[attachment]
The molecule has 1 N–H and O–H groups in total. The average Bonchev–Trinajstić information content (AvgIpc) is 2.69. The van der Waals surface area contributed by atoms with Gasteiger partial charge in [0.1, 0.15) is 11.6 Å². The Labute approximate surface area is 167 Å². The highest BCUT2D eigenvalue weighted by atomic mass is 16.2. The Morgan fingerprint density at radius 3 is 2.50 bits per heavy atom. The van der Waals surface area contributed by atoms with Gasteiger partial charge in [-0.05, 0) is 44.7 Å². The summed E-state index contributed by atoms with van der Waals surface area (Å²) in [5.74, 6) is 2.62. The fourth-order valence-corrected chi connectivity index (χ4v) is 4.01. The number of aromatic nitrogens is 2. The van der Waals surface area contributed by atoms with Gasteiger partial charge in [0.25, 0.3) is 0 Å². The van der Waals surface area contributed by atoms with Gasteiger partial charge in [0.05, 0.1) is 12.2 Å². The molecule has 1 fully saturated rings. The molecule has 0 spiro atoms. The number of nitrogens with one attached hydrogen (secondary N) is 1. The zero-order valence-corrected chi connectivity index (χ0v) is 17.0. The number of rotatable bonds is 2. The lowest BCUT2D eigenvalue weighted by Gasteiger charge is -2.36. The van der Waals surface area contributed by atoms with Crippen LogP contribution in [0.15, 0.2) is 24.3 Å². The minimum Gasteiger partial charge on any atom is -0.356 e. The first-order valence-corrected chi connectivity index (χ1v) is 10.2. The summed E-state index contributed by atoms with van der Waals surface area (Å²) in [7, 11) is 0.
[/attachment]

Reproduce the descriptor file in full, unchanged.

The molecule has 1 N–H and O–H groups in total. The average Bonchev–Trinajstić information content (AvgIpc) is 2.69. The van der Waals surface area contributed by atoms with Gasteiger partial charge in [0.1, 0.15) is 11.6 Å². The Labute approximate surface area is 167 Å². The highest BCUT2D eigenvalue weighted by atomic mass is 16.2. The Morgan fingerprint density at radius 3 is 2.50 bits per heavy atom. The van der Waals surface area contributed by atoms with Gasteiger partial charge in [-0.05, 0) is 44.7 Å². The summed E-state index contributed by atoms with van der Waals surface area (Å²) in [5.74, 6) is 2.62. The fourth-order valence-corrected chi connectivity index (χ4v) is 4.01. The number of aromatic nitrogens is 2. The van der Waals surface area contributed by atoms with Gasteiger partial charge in [0.25, 0.3) is 0 Å². The van der Waals surface area contributed by atoms with Gasteiger partial charge in [0.05, 0.1) is 12.2 Å². The molecule has 1 fully saturated rings. The molecule has 0 spiro atoms. The number of nitrogens with one attached hydrogen (secondary N) is 1. The zero-order valence-corrected chi connectivity index (χ0v) is 17.0. The number of rotatable bonds is 2. The lowest BCUT2D eigenvalue weighted by Gasteiger charge is -2.36. The van der Waals surface area contributed by atoms with Crippen LogP contribution in [0.15, 0.2) is 24.3 Å². The minimum Gasteiger partial charge on any atom is -0.356 e. The first-order valence-corrected chi connectivity index (χ1v) is 10.2. The summed E-state index contributed by atoms with van der Waals surface area (Å²) in [7, 11) is 0.